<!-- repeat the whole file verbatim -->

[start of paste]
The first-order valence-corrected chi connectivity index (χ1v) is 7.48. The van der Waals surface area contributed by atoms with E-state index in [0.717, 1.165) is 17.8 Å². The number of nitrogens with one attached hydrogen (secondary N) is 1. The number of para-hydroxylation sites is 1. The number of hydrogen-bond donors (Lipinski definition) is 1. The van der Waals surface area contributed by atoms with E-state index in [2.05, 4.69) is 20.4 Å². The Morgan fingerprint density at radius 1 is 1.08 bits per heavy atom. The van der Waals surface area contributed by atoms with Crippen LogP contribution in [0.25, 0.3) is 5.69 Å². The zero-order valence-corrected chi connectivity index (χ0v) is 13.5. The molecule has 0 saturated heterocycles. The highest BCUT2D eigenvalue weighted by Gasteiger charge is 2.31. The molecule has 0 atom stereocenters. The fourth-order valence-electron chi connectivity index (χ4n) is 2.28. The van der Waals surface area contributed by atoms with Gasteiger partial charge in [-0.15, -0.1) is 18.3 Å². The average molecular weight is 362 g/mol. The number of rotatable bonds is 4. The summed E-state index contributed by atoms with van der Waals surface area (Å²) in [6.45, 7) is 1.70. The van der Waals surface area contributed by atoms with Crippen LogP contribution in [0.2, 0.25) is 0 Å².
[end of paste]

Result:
The first-order valence-corrected chi connectivity index (χ1v) is 7.48. The van der Waals surface area contributed by atoms with E-state index in [0.717, 1.165) is 17.8 Å². The number of nitrogens with one attached hydrogen (secondary N) is 1. The number of para-hydroxylation sites is 1. The number of hydrogen-bond donors (Lipinski definition) is 1. The van der Waals surface area contributed by atoms with E-state index in [2.05, 4.69) is 20.4 Å². The Morgan fingerprint density at radius 1 is 1.08 bits per heavy atom. The van der Waals surface area contributed by atoms with Crippen LogP contribution in [0.25, 0.3) is 5.69 Å². The zero-order valence-corrected chi connectivity index (χ0v) is 13.5. The molecule has 0 saturated heterocycles. The highest BCUT2D eigenvalue weighted by Gasteiger charge is 2.31. The molecule has 0 atom stereocenters. The fourth-order valence-electron chi connectivity index (χ4n) is 2.28. The van der Waals surface area contributed by atoms with Gasteiger partial charge in [-0.15, -0.1) is 18.3 Å². The average molecular weight is 362 g/mol. The number of rotatable bonds is 4. The summed E-state index contributed by atoms with van der Waals surface area (Å²) in [6.45, 7) is 1.70. The van der Waals surface area contributed by atoms with Crippen LogP contribution in [0.2, 0.25) is 0 Å².